Surging demand for social housing as homelessness soars

Laine Clark |

Queensland’s peak social service body warns more housing is needed with homelessness on the rise.
Queensland’s peak social service body warns more housing is needed with homelessness on the rise.

Homelessness is on the rise in Queensland with requests for housing assistance soaring, a peak body warns.

Queensland Council of Social Service says the state’s housing crisis is getting worse according to the latest figures.

As experts gathered in Brisbane on Tuesday for the National Housing Conference, the council said 16,528 people sought help from Specialist Homelessness Services (SHS) in Queensland in May – the highest monthly figure since July 2017. 

QCOSS said over the past six years, monthly requests for SHS help from people at risk of homelessness or without a home had jumped about 55 per cent in Queensland according to Australian Institute of Health and Welfare figures.

The council’s chief executive Aimee McVeigh said despite everything that governments were doing on accommodation shortages, it wasn’t enough.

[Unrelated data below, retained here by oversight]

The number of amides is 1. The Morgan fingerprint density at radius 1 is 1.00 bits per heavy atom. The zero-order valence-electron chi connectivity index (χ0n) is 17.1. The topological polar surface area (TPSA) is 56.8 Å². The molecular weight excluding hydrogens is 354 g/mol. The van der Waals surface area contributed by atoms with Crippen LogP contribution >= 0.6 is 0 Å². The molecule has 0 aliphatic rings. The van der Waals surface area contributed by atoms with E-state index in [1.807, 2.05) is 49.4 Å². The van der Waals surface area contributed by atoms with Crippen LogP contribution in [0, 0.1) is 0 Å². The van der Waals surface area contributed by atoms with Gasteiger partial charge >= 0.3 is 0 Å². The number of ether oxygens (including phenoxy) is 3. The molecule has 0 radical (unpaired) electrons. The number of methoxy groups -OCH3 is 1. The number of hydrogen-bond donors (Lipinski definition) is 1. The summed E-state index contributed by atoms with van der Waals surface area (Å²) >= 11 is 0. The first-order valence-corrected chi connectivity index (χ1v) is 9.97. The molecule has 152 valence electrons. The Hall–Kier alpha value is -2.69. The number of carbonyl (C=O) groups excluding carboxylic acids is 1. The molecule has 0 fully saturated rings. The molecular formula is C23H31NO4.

“Requests for help with homelessness and housing just continues to rise in Queensland,” she said.

“Over one year alone, from May 2022 to May 2023, there has been about a 20 per cent increase in people requesting help from Specialist Homelessness Services in Queensland – this is a housing crisis that is getting worse.”

The Queensland government is under pressure due to a surging demand for social housing amid a cost of living crisis.

More than $320 million to build another 500 social homes was unveiled in the Queensland budget in June.

The new funding builds on $3.9 billion for social and affordable housing that was set to help deliver 13,000 homes.

There was also a $64 million funding increase for emergency housing in inner Brisbane and a $10 million pledge to turn the Pinkenba quarantine facility into emergency accommodation.

Housing Minister Meaghan Scanlon faced intense questioning at a parliamentary budget hearing in August with more than 41,400 people from 25,364 households and 7050 families on a waiting list for social housing.

Ms McVeigh said governments needed to deliver housing rather than simply promises.

“We still have domestic violence victims, families, and elderly Queenslanders sleeping in cars, parks, tents and on couches, because there’s nowhere else to go,” she said.

“We need more houses built more quickly … we need to see a plan and a sense of urgency that matches the crisis before us.”